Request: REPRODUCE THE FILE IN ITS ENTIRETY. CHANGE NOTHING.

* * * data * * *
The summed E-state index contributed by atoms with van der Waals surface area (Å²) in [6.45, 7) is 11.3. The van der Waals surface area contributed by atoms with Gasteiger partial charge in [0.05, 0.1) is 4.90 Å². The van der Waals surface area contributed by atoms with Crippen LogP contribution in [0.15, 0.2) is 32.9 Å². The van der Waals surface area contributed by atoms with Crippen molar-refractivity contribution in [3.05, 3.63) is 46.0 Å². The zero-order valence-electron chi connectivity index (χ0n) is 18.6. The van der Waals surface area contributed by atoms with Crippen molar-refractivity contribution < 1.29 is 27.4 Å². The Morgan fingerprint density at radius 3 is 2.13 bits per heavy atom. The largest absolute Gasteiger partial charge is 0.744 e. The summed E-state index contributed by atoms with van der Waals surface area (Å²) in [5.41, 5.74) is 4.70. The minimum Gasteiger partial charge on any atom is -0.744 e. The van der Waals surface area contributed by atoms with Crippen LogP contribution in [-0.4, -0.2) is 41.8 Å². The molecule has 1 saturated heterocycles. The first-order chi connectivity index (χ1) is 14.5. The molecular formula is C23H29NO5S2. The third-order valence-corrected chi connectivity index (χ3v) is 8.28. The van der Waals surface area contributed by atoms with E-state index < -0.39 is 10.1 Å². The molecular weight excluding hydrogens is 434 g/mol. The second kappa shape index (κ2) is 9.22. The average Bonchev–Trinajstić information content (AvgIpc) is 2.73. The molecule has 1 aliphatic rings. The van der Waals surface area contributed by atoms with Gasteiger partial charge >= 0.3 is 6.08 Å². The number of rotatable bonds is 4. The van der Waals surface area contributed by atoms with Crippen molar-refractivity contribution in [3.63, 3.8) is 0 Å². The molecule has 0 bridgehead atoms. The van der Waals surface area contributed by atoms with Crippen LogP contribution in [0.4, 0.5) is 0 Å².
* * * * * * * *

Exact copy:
The summed E-state index contributed by atoms with van der Waals surface area (Å²) in [6.45, 7) is 11.3. The van der Waals surface area contributed by atoms with Gasteiger partial charge in [0.05, 0.1) is 4.90 Å². The van der Waals surface area contributed by atoms with Crippen LogP contribution in [0.15, 0.2) is 32.9 Å². The van der Waals surface area contributed by atoms with Crippen molar-refractivity contribution in [3.05, 3.63) is 46.0 Å². The zero-order valence-electron chi connectivity index (χ0n) is 18.6. The van der Waals surface area contributed by atoms with Crippen molar-refractivity contribution < 1.29 is 27.4 Å². The Morgan fingerprint density at radius 3 is 2.13 bits per heavy atom. The largest absolute Gasteiger partial charge is 0.744 e. The summed E-state index contributed by atoms with van der Waals surface area (Å²) in [5.41, 5.74) is 4.70. The minimum Gasteiger partial charge on any atom is -0.744 e. The van der Waals surface area contributed by atoms with Crippen LogP contribution in [-0.4, -0.2) is 41.8 Å². The molecule has 1 saturated heterocycles. The first-order chi connectivity index (χ1) is 14.5. The molecular formula is C23H29NO5S2. The third-order valence-corrected chi connectivity index (χ3v) is 8.28. The van der Waals surface area contributed by atoms with E-state index < -0.39 is 10.1 Å². The molecular weight excluding hydrogens is 434 g/mol. The second kappa shape index (κ2) is 9.22. The average Bonchev–Trinajstić information content (AvgIpc) is 2.73. The molecule has 1 aliphatic rings. The van der Waals surface area contributed by atoms with Gasteiger partial charge >= 0.3 is 6.08 Å². The number of rotatable bonds is 4. The van der Waals surface area contributed by atoms with Crippen molar-refractivity contribution in [3.63, 3.8) is 0 Å². The molecule has 0 bridgehead atoms. The van der Waals surface area contributed by atoms with Crippen LogP contribution in [0.4, 0.5) is 0 Å².